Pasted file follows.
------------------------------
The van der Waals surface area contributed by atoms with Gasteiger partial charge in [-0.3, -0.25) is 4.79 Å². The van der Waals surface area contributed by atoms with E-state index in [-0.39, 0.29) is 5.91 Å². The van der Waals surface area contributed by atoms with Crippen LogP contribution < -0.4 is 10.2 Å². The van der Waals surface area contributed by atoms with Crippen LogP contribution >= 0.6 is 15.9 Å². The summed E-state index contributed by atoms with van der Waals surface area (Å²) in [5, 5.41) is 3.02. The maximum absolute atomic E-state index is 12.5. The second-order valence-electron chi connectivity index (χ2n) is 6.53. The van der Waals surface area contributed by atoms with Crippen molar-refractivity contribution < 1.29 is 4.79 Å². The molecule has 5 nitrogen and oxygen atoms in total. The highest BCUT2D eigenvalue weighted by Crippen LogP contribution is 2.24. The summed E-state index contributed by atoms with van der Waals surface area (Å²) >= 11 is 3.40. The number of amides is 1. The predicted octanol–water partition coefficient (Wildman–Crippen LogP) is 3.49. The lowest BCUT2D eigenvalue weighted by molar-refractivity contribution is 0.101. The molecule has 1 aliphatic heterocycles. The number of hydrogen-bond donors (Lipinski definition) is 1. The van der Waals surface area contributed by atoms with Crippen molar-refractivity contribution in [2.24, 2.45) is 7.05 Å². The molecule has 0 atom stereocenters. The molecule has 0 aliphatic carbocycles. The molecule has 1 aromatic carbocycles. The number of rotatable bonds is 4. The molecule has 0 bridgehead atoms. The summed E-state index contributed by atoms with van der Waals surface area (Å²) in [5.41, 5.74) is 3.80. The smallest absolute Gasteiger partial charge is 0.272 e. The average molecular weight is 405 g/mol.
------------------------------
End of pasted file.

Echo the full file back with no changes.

The van der Waals surface area contributed by atoms with Gasteiger partial charge in [-0.3, -0.25) is 4.79 Å². The van der Waals surface area contributed by atoms with E-state index in [-0.39, 0.29) is 5.91 Å². The van der Waals surface area contributed by atoms with Crippen LogP contribution < -0.4 is 10.2 Å². The van der Waals surface area contributed by atoms with Crippen LogP contribution >= 0.6 is 15.9 Å². The summed E-state index contributed by atoms with van der Waals surface area (Å²) in [5, 5.41) is 3.02. The maximum absolute atomic E-state index is 12.5. The second-order valence-electron chi connectivity index (χ2n) is 6.53. The van der Waals surface area contributed by atoms with Crippen molar-refractivity contribution < 1.29 is 4.79 Å². The molecule has 5 nitrogen and oxygen atoms in total. The highest BCUT2D eigenvalue weighted by Crippen LogP contribution is 2.24. The summed E-state index contributed by atoms with van der Waals surface area (Å²) >= 11 is 3.40. The number of amides is 1. The predicted octanol–water partition coefficient (Wildman–Crippen LogP) is 3.49. The lowest BCUT2D eigenvalue weighted by molar-refractivity contribution is 0.101. The molecule has 1 aliphatic heterocycles. The number of hydrogen-bond donors (Lipinski definition) is 1. The van der Waals surface area contributed by atoms with Crippen molar-refractivity contribution in [2.24, 2.45) is 7.05 Å². The molecule has 0 atom stereocenters. The molecule has 0 aliphatic carbocycles. The molecule has 1 aromatic carbocycles. The number of rotatable bonds is 4. The molecule has 0 bridgehead atoms. The summed E-state index contributed by atoms with van der Waals surface area (Å²) in [5.41, 5.74) is 3.80. The smallest absolute Gasteiger partial charge is 0.272 e. The average molecular weight is 405 g/mol.